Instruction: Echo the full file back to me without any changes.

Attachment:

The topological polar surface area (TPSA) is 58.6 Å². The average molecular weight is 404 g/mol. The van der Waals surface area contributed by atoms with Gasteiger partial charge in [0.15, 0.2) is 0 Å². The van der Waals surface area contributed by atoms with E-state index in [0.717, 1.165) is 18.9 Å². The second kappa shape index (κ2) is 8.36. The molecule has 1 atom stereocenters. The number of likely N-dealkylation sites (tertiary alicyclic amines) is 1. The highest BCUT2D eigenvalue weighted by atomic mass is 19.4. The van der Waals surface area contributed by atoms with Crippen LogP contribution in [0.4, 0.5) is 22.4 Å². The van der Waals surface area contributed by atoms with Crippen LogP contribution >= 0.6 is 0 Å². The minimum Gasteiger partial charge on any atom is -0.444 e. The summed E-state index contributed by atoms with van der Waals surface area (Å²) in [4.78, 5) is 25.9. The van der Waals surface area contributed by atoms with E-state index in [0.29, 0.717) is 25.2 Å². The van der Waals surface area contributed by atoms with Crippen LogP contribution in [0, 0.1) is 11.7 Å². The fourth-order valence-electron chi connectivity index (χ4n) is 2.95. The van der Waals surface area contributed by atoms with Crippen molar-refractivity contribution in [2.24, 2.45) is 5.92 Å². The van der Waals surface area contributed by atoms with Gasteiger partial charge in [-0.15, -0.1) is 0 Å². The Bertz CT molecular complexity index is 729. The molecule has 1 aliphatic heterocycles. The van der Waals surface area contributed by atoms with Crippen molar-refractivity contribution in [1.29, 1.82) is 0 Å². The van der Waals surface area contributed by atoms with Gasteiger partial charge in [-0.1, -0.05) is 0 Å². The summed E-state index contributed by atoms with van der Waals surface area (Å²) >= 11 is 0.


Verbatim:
The topological polar surface area (TPSA) is 58.6 Å². The average molecular weight is 404 g/mol. The van der Waals surface area contributed by atoms with Gasteiger partial charge in [0.15, 0.2) is 0 Å². The van der Waals surface area contributed by atoms with E-state index in [0.717, 1.165) is 18.9 Å². The second kappa shape index (κ2) is 8.36. The molecule has 1 atom stereocenters. The number of likely N-dealkylation sites (tertiary alicyclic amines) is 1. The highest BCUT2D eigenvalue weighted by atomic mass is 19.4. The van der Waals surface area contributed by atoms with Crippen LogP contribution in [0.4, 0.5) is 22.4 Å². The van der Waals surface area contributed by atoms with Crippen LogP contribution >= 0.6 is 0 Å². The minimum Gasteiger partial charge on any atom is -0.444 e. The summed E-state index contributed by atoms with van der Waals surface area (Å²) in [4.78, 5) is 25.9. The van der Waals surface area contributed by atoms with E-state index in [0.29, 0.717) is 25.2 Å². The van der Waals surface area contributed by atoms with Crippen LogP contribution in [0, 0.1) is 11.7 Å². The fourth-order valence-electron chi connectivity index (χ4n) is 2.95. The van der Waals surface area contributed by atoms with Crippen molar-refractivity contribution in [2.24, 2.45) is 5.92 Å². The van der Waals surface area contributed by atoms with Gasteiger partial charge in [-0.15, -0.1) is 0 Å². The Bertz CT molecular complexity index is 729. The molecule has 1 aliphatic heterocycles. The van der Waals surface area contributed by atoms with Crippen molar-refractivity contribution in [1.29, 1.82) is 0 Å². The van der Waals surface area contributed by atoms with Gasteiger partial charge in [-0.1, -0.05) is 0 Å². The summed E-state index contributed by atoms with van der Waals surface area (Å²) >= 11 is 0.